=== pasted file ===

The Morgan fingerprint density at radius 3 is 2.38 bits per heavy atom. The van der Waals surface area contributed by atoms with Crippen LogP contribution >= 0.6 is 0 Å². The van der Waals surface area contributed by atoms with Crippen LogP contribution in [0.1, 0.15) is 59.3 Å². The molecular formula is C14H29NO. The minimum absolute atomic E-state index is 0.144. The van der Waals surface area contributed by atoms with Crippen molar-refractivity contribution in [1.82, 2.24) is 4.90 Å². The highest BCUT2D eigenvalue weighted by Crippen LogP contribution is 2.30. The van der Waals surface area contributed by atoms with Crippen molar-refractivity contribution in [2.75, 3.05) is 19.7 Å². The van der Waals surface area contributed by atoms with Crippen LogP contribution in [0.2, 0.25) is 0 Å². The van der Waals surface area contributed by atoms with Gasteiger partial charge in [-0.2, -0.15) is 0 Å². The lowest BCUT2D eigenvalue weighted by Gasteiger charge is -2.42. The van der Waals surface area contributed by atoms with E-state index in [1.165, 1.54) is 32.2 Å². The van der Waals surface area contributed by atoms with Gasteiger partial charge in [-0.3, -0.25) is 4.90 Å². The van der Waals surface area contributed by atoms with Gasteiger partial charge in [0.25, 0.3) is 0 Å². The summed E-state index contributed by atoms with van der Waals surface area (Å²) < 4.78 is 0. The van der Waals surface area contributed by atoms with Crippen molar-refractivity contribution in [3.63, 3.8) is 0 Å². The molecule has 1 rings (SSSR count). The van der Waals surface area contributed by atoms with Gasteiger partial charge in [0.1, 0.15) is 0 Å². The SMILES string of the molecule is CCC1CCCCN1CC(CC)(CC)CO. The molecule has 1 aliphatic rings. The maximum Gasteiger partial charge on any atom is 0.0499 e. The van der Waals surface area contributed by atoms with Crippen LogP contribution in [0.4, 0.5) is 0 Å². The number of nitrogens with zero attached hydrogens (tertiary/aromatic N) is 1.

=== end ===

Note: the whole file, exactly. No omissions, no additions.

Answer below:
The Morgan fingerprint density at radius 3 is 2.38 bits per heavy atom. The van der Waals surface area contributed by atoms with Crippen LogP contribution >= 0.6 is 0 Å². The van der Waals surface area contributed by atoms with Crippen LogP contribution in [0.1, 0.15) is 59.3 Å². The molecular formula is C14H29NO. The minimum absolute atomic E-state index is 0.144. The van der Waals surface area contributed by atoms with Crippen molar-refractivity contribution in [1.82, 2.24) is 4.90 Å². The highest BCUT2D eigenvalue weighted by Crippen LogP contribution is 2.30. The van der Waals surface area contributed by atoms with Crippen molar-refractivity contribution in [2.75, 3.05) is 19.7 Å². The van der Waals surface area contributed by atoms with Crippen LogP contribution in [0.2, 0.25) is 0 Å². The van der Waals surface area contributed by atoms with Gasteiger partial charge in [-0.2, -0.15) is 0 Å². The lowest BCUT2D eigenvalue weighted by Gasteiger charge is -2.42. The van der Waals surface area contributed by atoms with E-state index in [1.165, 1.54) is 32.2 Å². The van der Waals surface area contributed by atoms with Gasteiger partial charge in [-0.3, -0.25) is 4.90 Å². The van der Waals surface area contributed by atoms with Gasteiger partial charge in [0.25, 0.3) is 0 Å². The summed E-state index contributed by atoms with van der Waals surface area (Å²) < 4.78 is 0. The van der Waals surface area contributed by atoms with Crippen molar-refractivity contribution in [3.63, 3.8) is 0 Å². The molecule has 1 rings (SSSR count). The van der Waals surface area contributed by atoms with Gasteiger partial charge in [0.1, 0.15) is 0 Å². The SMILES string of the molecule is CCC1CCCCN1CC(CC)(CC)CO. The molecule has 1 aliphatic rings. The maximum Gasteiger partial charge on any atom is 0.0499 e. The van der Waals surface area contributed by atoms with Crippen LogP contribution in [0.4, 0.5) is 0 Å². The number of nitrogens with zero attached hydrogens (tertiary/aromatic N) is 1.